An increase of more than 500,000 people taking out private health insurance over the past 18 months can’t mask deep-rooted problems in private health, including soaring private health insurance management costs and fewer young people joining.
AMA President Professor Steve Robson said despite more than 513,000 extra people taking out private health insurance since September 2020, 40 per cent were over 60 years old and only 6 per cent were aged between 20–39 (24 per cent were aged 40-59).
“Private health insurance is more than a straight numbers game. What we are seeing is the members joining are typically older with more complex health needs, while very few younger people are signing up,” Professor Robson said.
“We know a large contributor pushing people into insurance is serious concern and fear over the logjam in our public hospitals, rather than any major reforms to affordability or value improvement in private health insurance,” he said.
“This is not a long-term recipe for a sustainable private health system, which is why we are calling on the government to restore the private health insurance rebate for targeted groups to make private health insurance affordable.”
The AMA released its Repeat Prescription for Private Health Insurance, as part of its 2023 federal budget submission on private health, which calls for long-overdue reforms to be implemented to ensure Australians get value for money from their insurers and the system remains sustainable.
“The private health sector is an essential pillar in Australia’s health system, and we need to ensure it remains attractive to younger Australians and provides value for everyone,” Professor Robson said.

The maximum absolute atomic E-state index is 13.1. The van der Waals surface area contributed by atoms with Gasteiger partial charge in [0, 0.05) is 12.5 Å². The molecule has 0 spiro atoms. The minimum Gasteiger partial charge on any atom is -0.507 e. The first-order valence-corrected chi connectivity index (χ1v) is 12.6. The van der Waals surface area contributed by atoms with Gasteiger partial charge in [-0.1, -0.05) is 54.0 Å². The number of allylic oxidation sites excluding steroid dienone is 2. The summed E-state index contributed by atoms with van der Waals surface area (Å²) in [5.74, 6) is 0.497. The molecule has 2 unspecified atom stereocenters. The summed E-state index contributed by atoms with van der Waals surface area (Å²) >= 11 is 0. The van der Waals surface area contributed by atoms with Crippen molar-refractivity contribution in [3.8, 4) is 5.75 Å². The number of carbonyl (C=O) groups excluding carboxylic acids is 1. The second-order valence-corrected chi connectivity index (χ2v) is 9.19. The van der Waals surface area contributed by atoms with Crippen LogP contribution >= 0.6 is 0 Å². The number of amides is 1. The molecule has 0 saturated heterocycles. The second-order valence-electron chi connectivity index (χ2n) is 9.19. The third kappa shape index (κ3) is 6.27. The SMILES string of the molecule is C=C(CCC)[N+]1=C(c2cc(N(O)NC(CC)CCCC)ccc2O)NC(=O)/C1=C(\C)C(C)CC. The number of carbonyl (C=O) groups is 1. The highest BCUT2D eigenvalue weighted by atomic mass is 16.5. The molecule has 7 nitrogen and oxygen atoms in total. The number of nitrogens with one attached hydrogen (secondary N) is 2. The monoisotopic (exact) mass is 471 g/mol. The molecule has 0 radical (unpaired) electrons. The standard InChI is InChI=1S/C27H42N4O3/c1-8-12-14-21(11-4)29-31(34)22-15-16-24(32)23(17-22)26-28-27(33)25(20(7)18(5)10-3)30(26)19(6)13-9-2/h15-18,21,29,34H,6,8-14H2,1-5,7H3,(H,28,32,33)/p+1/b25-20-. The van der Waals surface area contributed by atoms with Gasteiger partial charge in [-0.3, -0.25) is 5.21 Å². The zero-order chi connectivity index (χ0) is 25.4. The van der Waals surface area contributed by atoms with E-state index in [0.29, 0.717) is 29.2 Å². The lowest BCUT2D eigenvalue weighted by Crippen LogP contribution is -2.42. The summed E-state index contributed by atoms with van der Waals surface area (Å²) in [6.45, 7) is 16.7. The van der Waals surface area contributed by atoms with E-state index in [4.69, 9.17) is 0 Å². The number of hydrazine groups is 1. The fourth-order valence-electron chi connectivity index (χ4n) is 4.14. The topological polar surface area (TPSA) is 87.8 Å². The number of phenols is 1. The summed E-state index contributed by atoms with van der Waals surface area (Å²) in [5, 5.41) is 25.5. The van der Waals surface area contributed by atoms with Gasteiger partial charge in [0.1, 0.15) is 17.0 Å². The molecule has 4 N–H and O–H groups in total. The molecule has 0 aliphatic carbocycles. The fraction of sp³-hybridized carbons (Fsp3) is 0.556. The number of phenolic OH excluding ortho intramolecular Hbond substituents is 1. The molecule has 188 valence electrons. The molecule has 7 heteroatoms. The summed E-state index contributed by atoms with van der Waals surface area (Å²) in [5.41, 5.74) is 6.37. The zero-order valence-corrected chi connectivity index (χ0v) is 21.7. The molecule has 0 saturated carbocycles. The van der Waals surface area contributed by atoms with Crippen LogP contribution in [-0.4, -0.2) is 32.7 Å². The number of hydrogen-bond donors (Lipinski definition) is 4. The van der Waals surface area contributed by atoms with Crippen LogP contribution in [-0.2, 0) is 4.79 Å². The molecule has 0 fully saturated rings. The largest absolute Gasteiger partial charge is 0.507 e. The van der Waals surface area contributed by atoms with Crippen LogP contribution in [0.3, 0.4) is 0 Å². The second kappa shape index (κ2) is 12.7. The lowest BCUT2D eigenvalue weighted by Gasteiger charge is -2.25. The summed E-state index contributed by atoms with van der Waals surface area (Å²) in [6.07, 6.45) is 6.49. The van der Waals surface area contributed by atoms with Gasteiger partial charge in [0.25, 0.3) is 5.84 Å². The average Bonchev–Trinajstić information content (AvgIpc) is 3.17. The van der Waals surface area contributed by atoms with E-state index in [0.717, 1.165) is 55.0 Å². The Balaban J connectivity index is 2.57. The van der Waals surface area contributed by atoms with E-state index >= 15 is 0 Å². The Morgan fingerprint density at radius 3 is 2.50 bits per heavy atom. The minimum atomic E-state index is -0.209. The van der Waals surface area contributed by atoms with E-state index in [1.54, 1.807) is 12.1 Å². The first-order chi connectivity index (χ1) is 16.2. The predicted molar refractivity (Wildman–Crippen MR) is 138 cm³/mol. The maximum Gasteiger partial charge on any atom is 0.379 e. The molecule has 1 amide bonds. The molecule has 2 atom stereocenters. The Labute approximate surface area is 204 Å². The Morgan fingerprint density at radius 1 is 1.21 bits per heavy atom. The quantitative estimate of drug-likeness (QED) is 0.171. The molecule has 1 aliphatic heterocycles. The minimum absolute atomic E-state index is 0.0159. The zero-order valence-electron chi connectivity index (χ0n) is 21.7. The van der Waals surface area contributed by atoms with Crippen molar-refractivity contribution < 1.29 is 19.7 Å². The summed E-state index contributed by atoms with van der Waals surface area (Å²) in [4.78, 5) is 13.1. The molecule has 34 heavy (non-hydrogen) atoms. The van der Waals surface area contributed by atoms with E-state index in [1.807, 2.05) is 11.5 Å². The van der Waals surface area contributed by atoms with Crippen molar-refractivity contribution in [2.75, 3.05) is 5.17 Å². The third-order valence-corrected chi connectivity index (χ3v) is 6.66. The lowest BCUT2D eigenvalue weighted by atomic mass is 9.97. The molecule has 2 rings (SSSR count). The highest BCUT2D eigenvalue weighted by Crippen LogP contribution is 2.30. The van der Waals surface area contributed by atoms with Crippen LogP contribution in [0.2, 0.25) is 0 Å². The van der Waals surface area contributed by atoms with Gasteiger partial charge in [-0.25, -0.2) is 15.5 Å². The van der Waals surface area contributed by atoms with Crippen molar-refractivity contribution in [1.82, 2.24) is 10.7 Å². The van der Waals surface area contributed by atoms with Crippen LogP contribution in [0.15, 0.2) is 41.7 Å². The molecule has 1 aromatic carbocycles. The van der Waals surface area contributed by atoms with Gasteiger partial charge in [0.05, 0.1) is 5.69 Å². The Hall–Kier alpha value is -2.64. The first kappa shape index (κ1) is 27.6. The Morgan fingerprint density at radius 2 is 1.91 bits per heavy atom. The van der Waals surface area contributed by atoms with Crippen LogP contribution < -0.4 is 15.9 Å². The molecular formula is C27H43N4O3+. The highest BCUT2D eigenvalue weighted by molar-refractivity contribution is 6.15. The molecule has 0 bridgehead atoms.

“We need to have more money flowing to improving patient health outcomes and less going into management expenses of insurers, which have increased by more than 16 per cent, while expenditure on medical services has gone backwards over the past three years. That’s why the AMA would like to see a minimum payout, with 90 per cent of every premium dollar paid returned to patients.
“There are immediate changes that can be made to ensure private health delivers value for consumers and meets the needs of our ageing population and increased levels of chronic disease, including changes to the Lifetime Health Cover loading and penalties, especially the starting age to make it an easy choice for Australians to stay in PHI for life.
“We would also like to see a review of the way penalties ramp up for late entrants so that those who do the right thing by joining early aren’t disadvantaged, and so premiums remain under control.”
The AMA is also calling for default benefits to be retained to ensure patients are protected even if their insurer has no contract with the hospital, and for funding and accreditation systems to allow providers to roll out more innovative and flexible health programs.
Professor Robson said the AMA was continuing its call for an independent Private Health System Authority to fill the current gap in regulation and oversee the private health system.
“Under current arrangements no one has looked at the bigger regulatory picture to gauge the impact of ad hoc changes or balance the interests and needs of day hospitals, private hospitals, private health insurers, medical device manufacturers, doctors, and most importantly patients. A Private Health System Authority would ensure a cohesive regulatory model and safeguard patient choice, which is central to its value proposition alongside speed to entry and doing so without adding more red tape.”
“If we truly want reform, if we are committed to introducing new models of care, and if we are going to make insurance affordable in an era of cost-of-living increases, we are going to need to come together as an industry — with government — to make that change. A Private Health System Authority can be the mechanism to make that happen.”